Association between adolescent sport activity and lumbar disc degeneration among young adults.
Takatalo J, Karppinen J, Nayha S, Taimela, Ninimaki J, Sequeiros RB, Tammelin T, Auvinen J, and Tervonen O. Mohtadi N, Barber R, Chan D, and Paolucci EO. Scan J Med Sci Sports. 2017. [Epub Ahead of Print].
Take Home Message: Survey participants who reported frequently running and swimming had greater signs of lumbar disc degeneration than those participants who were inactive in those sports.
Greater involvement in sports is a risk factor for long-term degeneration of lumbar intervertebral discs. Understanding the impact of sport involvement in lumbar disc degeneration will help clinicians develop strategies to mitigate the impact of sport on lumbar disc degeneration. Therefore, Takatalo and colleagues evaluated the association between sport involvement and lumbar disc degeneration in an exploratory study. A total of 9,479 children were identified via the Northern Finland Birth Cohort (expected birth between July 1985 and June 1986). Participants received 2 surveys of sporting activity when they were 16 and 18 years old respectively. The authors invited participants who responded to both surveys (1987 participants) to a physical examination and magnetic resonance imaging. A total of 558 participants completed both surveys and completed the magnetic resonance imaging. Magnetic resonance images were grades on a scale of grades 0-5 (0-2 = normal, 3-5 = LDD) by 2 blinded musculoskeletal radiologists. Researchers controlled for body mass index, lifestyle factors, other sports, and socioeconomic status. Overall, 301 (54%) participants were classified with lumbar disc degeneration. Highly active runners/joggers (> 2 times/week) were 3 more likely to have greater lumbar disc degeneration than inactive participants. Furthermore, highly active swimmers were 5 more likely to have greater lumbar disc degeneration than inactive participants. Skaters were less likely to have lumbar disc degeneration.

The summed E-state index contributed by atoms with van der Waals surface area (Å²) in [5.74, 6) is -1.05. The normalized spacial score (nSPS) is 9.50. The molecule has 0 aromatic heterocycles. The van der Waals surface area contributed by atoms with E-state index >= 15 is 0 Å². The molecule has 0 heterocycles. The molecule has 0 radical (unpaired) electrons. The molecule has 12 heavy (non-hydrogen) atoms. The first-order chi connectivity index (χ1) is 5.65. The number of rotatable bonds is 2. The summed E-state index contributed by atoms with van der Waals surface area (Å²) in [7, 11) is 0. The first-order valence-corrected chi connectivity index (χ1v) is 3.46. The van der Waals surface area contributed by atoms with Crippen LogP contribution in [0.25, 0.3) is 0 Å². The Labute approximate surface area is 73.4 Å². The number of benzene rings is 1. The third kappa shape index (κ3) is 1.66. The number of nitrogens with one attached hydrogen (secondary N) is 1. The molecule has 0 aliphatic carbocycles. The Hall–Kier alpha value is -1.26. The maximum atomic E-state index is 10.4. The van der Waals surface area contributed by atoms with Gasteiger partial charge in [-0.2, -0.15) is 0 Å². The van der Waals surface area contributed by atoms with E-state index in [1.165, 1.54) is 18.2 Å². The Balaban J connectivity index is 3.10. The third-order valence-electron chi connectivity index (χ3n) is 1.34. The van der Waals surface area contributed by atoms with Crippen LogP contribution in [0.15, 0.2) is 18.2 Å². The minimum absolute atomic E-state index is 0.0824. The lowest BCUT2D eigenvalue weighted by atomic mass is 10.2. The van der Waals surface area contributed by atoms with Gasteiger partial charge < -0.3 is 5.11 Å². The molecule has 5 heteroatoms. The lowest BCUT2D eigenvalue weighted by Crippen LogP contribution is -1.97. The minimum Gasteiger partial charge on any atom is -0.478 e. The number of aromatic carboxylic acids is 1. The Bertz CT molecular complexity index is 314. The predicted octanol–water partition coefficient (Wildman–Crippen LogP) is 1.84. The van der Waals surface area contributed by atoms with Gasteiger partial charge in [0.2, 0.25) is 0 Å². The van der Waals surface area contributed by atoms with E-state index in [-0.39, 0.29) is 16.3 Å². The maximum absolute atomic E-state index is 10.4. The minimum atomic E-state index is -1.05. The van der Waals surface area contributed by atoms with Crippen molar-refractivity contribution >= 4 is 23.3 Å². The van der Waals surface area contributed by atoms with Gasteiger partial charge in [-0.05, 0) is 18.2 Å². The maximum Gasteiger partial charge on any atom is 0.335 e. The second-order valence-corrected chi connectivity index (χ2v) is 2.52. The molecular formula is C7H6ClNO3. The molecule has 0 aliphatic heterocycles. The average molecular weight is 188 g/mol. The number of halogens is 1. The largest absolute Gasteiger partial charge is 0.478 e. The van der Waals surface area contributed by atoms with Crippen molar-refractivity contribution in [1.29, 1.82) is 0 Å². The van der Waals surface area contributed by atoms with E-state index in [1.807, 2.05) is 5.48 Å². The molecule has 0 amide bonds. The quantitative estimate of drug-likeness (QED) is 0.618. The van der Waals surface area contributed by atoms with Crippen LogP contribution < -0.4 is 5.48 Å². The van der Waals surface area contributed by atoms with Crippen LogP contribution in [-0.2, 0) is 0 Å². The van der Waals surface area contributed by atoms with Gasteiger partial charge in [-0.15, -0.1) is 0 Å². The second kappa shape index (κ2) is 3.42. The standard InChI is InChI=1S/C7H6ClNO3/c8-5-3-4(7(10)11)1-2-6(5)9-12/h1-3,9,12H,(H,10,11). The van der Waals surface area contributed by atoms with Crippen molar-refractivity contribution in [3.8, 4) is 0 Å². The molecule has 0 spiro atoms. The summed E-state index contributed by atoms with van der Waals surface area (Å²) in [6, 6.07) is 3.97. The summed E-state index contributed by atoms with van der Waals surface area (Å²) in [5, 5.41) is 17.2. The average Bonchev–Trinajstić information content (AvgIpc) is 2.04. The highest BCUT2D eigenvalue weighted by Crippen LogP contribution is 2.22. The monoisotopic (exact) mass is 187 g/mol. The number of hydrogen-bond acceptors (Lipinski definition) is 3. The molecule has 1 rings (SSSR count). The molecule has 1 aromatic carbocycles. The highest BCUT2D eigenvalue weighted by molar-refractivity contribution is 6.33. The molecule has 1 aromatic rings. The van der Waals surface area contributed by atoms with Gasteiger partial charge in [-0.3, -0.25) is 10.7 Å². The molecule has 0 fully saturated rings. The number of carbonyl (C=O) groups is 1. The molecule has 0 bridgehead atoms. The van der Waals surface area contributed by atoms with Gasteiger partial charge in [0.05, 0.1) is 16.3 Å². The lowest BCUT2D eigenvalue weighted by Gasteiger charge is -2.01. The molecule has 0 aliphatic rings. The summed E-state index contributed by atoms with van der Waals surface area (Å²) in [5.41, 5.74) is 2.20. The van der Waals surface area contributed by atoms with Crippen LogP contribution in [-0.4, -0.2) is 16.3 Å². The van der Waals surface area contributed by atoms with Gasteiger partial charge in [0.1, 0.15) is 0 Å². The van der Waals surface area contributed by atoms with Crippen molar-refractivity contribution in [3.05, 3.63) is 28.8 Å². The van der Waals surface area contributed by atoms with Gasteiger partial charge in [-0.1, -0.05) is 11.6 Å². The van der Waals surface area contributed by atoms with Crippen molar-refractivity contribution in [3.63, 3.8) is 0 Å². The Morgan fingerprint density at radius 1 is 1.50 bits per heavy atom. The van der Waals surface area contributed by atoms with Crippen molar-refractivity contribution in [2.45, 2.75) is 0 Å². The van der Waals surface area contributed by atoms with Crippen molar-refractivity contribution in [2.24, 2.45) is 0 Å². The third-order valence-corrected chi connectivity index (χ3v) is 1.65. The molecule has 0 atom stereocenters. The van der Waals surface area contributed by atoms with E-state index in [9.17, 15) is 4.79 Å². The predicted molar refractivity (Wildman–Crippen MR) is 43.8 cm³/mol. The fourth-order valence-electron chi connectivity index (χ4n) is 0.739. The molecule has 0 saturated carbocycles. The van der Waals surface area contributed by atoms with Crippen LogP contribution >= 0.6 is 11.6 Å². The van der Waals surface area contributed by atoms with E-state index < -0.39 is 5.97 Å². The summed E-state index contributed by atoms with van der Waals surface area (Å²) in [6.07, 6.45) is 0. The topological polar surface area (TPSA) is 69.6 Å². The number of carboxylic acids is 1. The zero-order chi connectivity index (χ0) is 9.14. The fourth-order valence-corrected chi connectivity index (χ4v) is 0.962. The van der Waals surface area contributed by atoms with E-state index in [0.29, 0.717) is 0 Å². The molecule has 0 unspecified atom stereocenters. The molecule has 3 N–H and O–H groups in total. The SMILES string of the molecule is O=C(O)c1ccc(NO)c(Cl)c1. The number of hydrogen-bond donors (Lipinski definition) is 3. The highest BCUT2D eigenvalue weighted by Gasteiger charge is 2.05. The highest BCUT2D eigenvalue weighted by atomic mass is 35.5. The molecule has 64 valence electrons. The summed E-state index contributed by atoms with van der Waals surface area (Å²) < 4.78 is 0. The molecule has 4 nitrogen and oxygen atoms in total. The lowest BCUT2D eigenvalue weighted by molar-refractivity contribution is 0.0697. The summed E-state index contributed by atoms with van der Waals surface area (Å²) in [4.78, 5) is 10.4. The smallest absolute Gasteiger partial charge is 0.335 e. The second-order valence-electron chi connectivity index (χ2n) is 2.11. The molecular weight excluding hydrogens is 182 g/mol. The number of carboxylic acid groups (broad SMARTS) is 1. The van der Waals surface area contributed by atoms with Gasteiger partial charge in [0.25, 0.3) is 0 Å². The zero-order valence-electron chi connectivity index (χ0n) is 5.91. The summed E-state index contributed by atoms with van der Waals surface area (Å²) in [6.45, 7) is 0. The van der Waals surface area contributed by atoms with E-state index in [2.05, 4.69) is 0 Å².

We can take from this study that some activities (e.g., highly active running and swimming) may have detrimental effects on lumbar discs, while other activities may be protective (skating). It should be noted that this study was exploratory in nature and did not attempt to quantify how much activity would elicit these effects. This limits clinicians from using the current study to influence clinical decision making or counseling. This dose-response association should be looked at further to better help clinicians, parents and athletes fully grasp the impact that certain sports have on lumbar disc degeneration. In the meantime, clinicians should take note that some athletes may be a greater risk for lumbar disc degeneration before 20 years of age. It may be beneficial to ensure these athletes are participating in strengthening programs that may help reduce their chances of developing low back pain. We may need low back pain prevention programs for athletes in certain sports much like how we’ve deployed lower extremity injury prevention programs.
Questions for Discussion: Have you encountered patients in this age range with lumbar disc degeneration? If so, do you believe their activity was a factor in lumbar disc degeneration development?
Written by: Kyle Harris
Reviewed by: Jeffrey Driban
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Takatalo, J., Karppinen, J., Näyhä, S., Taimela, S., Niinimäki, J., Blanco Sequeiros, R., Tammelin, T., Auvinen, J., & Tervonen, O. (2017). Association between adolescent sport activities and lumbar disc degeneration among young adults Scandinavian Journal of Medicine & Science in Sports DOI: 10.1111/sms.12840